But then Max suffered two bad postseason starts in a row. The first is probably the worst game he’s ever pitched in the postseason (Game 1 2020 NLDS vs. Miami is in the conversation). He allowed five runs on eight hits and two walks over 4.2 innings in a game where nothing seemed to be going right and his frustration was palpable. I don’t recall ever seeing him with the look he had on his face in the dugout after finally being lifted. It wasn’t especially encouraging.
The Braves advanced to the World Series two days later, though, and he was given another chance, this time on the game’s biggest stage. Another frustrating outing followed in Game 2 of the Fall Classic: 5+ IP, 7 H, 6 R. Things spiraled on him in a four-run second and that proved to pretty much be the ballgame. However, the cloud had a bit of a silver lining as he found a groove in the third, fourth and fifth. He probably shouldn’t have gone out for the sixth and wound up being saddled with an additional run (Snitker was trying to see if he could eat another inning with a three-run deficit, no doubt) but I thought there was some hope that he’d found something he could use should he get another start.
Optimism was not high in some corners going into his Game 6 start, though. The Braves had blown a four-run lead in Game 5, Fried was coming off two bad starts and that sense of dread that Braves fans know all too well seemed to be…if not bearing down, then certainly waiting right around the corner. The first two hitters Fried faced were allowed aboard, the latter on an error of Fried’s own making on a play where he nearly became the second Braves starting pitcher to break his ankle in the series. And at that exact moment, improbably, everything clicked. Fried set down the next three hitters in order to get out of the inning unscathed and suddenly he was Peak Max Fried again. Six innings, four hits, no runs allowed in the biggest start of his life. Some of the most enjoyable video of the entire postgame celebration for me was of Max Fried. He’d suffered two bad postseason starts in a row and had an up-and-down postseason career with an 0-2 record in closeout games, but he’d exorcised his postseason demons and in doing so, he played a major part in the Braves exorcising theirs.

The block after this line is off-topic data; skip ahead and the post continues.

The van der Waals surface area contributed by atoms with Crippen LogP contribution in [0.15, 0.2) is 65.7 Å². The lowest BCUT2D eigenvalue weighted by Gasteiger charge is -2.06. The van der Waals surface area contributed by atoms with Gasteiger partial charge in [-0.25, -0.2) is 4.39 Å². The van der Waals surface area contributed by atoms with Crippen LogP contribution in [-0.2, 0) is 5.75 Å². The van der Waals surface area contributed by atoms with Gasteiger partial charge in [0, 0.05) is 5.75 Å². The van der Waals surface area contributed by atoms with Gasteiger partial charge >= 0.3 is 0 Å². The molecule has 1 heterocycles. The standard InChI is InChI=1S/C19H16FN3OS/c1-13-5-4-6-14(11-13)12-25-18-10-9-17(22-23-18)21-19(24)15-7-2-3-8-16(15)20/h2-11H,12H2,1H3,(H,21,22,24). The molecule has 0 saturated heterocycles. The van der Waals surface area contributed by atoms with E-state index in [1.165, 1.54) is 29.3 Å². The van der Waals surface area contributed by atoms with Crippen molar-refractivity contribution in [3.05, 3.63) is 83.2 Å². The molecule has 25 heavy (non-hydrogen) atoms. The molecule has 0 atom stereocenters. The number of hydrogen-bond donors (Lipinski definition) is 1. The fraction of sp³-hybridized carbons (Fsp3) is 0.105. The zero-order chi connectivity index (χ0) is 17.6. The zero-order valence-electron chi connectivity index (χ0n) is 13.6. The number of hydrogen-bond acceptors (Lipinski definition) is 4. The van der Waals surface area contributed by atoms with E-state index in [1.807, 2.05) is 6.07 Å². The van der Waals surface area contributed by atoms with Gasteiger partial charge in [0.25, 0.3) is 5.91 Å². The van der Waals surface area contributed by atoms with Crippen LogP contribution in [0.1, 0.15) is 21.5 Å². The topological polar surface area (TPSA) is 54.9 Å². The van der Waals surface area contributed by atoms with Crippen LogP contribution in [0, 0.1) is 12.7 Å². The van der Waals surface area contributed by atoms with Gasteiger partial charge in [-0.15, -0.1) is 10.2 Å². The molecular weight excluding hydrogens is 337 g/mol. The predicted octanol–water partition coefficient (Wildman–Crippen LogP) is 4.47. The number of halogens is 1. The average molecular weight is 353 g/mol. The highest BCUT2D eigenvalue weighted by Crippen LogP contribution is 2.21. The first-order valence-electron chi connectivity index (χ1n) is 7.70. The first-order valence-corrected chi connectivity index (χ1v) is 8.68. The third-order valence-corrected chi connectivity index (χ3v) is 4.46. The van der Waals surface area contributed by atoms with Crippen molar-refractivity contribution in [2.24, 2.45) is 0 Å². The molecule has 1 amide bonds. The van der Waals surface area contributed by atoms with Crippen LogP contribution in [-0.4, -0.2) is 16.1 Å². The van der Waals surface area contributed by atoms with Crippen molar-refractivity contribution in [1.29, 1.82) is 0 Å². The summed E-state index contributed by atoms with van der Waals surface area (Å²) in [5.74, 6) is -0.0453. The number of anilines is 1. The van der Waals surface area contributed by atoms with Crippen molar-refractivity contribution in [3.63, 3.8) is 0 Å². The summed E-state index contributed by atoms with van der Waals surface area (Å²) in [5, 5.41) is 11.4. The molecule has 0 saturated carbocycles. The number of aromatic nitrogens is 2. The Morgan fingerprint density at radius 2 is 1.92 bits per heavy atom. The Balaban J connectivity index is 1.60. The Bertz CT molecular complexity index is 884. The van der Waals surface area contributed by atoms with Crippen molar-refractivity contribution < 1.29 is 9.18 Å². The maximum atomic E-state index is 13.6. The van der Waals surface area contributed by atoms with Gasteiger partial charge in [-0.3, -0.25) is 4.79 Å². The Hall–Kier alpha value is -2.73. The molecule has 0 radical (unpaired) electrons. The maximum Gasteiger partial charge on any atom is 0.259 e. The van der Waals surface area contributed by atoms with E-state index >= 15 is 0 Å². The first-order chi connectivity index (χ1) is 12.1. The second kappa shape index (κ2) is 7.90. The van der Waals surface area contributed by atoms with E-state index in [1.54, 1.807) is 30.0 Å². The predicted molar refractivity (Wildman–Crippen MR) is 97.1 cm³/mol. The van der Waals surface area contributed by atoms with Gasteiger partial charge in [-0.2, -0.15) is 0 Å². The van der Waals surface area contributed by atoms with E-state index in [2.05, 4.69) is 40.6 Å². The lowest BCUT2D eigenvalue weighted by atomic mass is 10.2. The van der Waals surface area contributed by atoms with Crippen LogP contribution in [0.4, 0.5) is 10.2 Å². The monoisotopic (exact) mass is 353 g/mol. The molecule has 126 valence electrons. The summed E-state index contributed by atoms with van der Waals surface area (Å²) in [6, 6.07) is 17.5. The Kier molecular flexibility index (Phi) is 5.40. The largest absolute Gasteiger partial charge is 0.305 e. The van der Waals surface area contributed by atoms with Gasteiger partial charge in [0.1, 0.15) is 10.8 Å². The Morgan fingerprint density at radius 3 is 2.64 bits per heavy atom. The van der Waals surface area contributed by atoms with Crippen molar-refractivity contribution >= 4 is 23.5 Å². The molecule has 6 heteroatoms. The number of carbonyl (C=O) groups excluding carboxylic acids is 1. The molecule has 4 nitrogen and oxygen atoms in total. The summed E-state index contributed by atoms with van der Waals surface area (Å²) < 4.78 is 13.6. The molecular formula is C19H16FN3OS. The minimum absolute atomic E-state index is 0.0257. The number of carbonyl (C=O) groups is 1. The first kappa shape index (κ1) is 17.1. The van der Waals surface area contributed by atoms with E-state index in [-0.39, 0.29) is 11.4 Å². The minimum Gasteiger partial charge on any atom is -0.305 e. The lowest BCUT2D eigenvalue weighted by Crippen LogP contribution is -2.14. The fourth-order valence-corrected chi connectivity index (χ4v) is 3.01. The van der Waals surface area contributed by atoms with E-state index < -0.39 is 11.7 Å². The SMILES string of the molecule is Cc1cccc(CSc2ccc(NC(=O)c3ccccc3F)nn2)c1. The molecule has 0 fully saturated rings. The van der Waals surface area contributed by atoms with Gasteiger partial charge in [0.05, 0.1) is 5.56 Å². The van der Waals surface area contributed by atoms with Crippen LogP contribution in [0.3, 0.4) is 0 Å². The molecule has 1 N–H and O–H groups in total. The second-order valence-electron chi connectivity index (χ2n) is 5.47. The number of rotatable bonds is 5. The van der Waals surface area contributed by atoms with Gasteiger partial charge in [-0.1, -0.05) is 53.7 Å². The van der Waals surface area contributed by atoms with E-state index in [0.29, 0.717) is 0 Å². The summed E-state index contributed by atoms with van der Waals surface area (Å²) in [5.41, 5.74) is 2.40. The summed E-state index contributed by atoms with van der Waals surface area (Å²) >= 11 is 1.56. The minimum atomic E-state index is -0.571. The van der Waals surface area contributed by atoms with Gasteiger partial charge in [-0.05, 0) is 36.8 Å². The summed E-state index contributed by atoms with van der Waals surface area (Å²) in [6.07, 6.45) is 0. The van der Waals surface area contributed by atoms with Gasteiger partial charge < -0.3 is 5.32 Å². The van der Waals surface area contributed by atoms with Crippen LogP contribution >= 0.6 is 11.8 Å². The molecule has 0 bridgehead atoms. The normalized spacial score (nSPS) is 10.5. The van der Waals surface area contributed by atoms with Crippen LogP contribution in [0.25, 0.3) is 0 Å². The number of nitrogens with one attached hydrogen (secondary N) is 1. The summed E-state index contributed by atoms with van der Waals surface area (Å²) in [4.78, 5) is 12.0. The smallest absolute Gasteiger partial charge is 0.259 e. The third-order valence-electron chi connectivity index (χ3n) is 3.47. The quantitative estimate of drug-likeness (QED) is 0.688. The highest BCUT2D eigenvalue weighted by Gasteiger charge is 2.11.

So looking forward, can we expect Max Fried to continue to be one of the dominant pitchers in the National League? I think so. This marks two straight years of outstanding performance from Max, the latter of which was spread over a full 162-game campaign. Had he not pitched his team to a World Series title in Game 6, the playoff performance could’ve started to become something of a narrative with him, I suppose. But first, it would’ve been overrated anyway (he’s had just as many good playoff starts as bad playoff starts)…and second, he just blew that to smithereens before it could really take hold. He enters the 2022 season as the clear ace of the Braves’ staff.
On the contract side of things, Fried is arbitration-eligible again. He and the team agreed to a $3.5 million contract prior to this season to avoid arbitration. That will obviously go up (MLB Trade Rumors projects him to earn $7.1 million next season). The Braves have three more years of team control, with Fried obviously eligible for arbitration in each of those. I would say it’s maybe a touch early to think about a contract extension, especially with everything going on this offseason. And he is a pitcher, so you obviously never know what can happen. That having been said, if he has another year like the last two in 2022, the asking price is going to continue going up.